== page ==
‘Sylvia, Dalila, Aminata, Céline, Julie’: Their names are plastered on constructions and headers across France, rallying attention to their shared destiny. Each was murdered, allegedly by a current or former companion this year.

More than 130 women have died because of domestic violence this year solely in France, according to activists. The European Union report shows that France has a greater rate of domestic violence than most of its European counterparts. And frustrated activists have brought national attention to this issue which President Emmanuel Macron has called “France’s shame.”

Under cover of night, activists have pasted banners with the names of the dead and cries to action to French city walls. “Complaints ignored, women killed,” express the bold black letters on one such signage. They also posted anti-violence slogans on social media, tagging Macron’s name.

“There is far too much brutality against women everywhere in civilization, at work, in our private lives,” said Pauline, 28. “The male segment of the society must be informed of what they are doing to the other half.”

Two years after Macron made a campaign vow to stop the problem; his centrist French government has begun to work. A Justice Ministry statement issued earlier this month recognised authorities’ systematic incompetency to interrupt and prevent domestic violence killings. On Monday, the government will declare measures that are exacted to include seizing firearms from people speculated of domestic violence, prioritising police training. And to formally acknowledge “psychological violence” as a pattern of domestic violence.

EU survey of 42,000 women across all 28 member states in 2014, determined that 26 percent of French women respondents stated that they had been harmed by a companion since age 15, either bodily or sexually. That’s below the global median of 30%, according to UN Women. But its four percent above the EU average and the sixth-highest among EU countries.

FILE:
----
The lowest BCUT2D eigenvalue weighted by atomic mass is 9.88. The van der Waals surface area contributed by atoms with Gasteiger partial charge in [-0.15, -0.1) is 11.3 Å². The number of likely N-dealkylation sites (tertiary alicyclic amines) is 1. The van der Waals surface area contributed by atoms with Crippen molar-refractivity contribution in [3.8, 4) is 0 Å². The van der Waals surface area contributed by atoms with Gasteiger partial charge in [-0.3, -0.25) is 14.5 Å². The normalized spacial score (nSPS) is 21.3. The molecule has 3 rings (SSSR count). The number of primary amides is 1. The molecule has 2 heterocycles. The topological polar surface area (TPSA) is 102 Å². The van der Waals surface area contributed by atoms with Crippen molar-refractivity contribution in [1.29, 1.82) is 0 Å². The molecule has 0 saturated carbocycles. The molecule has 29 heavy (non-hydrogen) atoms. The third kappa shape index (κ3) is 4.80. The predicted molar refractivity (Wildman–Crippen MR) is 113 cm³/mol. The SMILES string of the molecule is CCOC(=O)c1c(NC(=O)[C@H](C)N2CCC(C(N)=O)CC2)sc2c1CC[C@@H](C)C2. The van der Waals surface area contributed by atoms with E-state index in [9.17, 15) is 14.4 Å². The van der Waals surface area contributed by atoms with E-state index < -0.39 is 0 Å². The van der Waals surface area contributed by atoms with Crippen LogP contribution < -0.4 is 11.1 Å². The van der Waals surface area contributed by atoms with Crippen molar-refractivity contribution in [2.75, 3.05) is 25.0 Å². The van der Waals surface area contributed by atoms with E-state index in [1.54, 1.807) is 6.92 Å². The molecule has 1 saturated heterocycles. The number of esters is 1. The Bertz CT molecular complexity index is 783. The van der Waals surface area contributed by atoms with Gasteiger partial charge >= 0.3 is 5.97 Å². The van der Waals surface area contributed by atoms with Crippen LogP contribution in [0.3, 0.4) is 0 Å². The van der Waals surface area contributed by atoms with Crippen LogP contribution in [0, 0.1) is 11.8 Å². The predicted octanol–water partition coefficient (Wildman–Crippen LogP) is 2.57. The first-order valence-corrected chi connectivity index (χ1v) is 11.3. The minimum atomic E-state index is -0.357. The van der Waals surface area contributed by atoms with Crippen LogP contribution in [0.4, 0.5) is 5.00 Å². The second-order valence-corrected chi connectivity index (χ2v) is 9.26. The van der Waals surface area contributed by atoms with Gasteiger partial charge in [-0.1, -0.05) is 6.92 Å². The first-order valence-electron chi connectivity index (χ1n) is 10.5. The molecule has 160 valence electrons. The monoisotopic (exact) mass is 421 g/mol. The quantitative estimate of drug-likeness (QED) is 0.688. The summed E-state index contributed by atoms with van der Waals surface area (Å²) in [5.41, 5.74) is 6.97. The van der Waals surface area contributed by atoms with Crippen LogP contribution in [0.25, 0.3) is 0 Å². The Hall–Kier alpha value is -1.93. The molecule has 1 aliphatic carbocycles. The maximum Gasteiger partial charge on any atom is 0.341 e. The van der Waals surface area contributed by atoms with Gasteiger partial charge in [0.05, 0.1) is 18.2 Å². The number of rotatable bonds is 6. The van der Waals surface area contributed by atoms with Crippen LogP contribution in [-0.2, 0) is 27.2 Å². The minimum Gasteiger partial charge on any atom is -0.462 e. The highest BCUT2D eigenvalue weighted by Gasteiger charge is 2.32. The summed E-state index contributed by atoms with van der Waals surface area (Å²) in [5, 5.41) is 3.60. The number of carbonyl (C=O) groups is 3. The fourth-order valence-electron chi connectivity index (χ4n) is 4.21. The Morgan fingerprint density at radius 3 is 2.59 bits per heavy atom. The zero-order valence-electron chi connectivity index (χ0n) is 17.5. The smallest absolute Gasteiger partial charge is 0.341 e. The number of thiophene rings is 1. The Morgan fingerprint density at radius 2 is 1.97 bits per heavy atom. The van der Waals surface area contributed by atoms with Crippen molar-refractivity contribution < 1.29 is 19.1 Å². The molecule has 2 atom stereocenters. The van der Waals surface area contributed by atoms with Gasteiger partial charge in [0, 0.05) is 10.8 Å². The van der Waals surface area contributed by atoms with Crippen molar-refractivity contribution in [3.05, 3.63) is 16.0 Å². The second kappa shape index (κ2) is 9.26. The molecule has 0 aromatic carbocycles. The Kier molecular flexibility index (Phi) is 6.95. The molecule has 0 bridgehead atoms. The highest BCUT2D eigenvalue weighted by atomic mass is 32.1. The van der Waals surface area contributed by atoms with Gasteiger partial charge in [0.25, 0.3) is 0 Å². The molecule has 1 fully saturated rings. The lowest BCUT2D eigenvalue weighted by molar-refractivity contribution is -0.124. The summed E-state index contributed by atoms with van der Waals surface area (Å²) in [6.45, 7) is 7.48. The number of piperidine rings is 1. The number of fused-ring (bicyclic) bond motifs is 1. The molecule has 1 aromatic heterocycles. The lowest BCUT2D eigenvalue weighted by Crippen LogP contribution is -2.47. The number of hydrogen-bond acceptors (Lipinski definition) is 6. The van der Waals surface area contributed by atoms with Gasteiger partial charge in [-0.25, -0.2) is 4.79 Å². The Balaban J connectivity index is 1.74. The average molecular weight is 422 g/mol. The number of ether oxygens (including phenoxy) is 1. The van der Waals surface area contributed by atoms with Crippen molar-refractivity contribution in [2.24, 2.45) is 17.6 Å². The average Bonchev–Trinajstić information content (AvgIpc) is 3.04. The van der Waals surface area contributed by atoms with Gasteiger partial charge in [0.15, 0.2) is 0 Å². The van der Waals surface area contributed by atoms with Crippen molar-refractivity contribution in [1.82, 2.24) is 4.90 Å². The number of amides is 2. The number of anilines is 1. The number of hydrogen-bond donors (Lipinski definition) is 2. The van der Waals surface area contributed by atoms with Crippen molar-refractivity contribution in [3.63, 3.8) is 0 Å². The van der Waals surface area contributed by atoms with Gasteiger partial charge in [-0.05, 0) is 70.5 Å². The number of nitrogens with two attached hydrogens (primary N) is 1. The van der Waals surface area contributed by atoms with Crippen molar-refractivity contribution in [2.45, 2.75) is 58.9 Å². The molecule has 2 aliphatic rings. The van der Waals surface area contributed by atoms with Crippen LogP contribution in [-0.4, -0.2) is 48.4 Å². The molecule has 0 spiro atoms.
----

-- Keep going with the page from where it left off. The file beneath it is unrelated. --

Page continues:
Police inaction made nationwide headlines in France after Macron attended a hotline call centre in September. He overheard a call with a 57-year-old woman whose spouse had threatened to kill her. Macron caught a police officer on the other end tell the lady that he couldn’t help her.

Read Also: A Wall of Shoes to Raise Awareness about Domestic Violence in Turkey

Marches across France

In solidarity, tens of thousands of people took to the streets of Paris and other French cities on Saturday to oppose domestic violence. In Paris, the female activists chorused “Abuser, you’ve had it, women are in the street” and held purple posters displaying the names of female victims and slogans such as “not another murder more.” The women’s rights movement uses purple as symbolic colour. Other marches took place in French cities such as Lyon, Strasbourg, Bordeaux and Lille.

Posters read “Delphine, 33, strangled by her husband Reanud. Their four children were present. 115th feminicide” in Paris. Image: AP Photo/Francois Mori

President Emmanuel Macron showed his solidarity after the end of the demonstration.

The protests were held two days before the state is due to announce the results of an inquiry into domestic violence. The government is also prepared to declare a series of new rules intended at guarding women, the Justice and Interior Ministers and the Secretary of State for Gender Equality said in a collective opinion article in Le Parisien daily on Saturday. “We can, and we should do better,” they communicated.

The European Union report shows that France has a greater rate of domestic violence than most of its European counterparts.

“There is far too much brutality against women everywhere in civilization, at work, in our private lives,” said Pauline, 28. “The male segment of the society must be informed of what they are doing to the other half.”

Read Also: Around 137 Women Killed Globally Everyday Due To Domestic Violence

Image credit: Reuters

Saumya Rastogi is an intern with SheThePeople.TV

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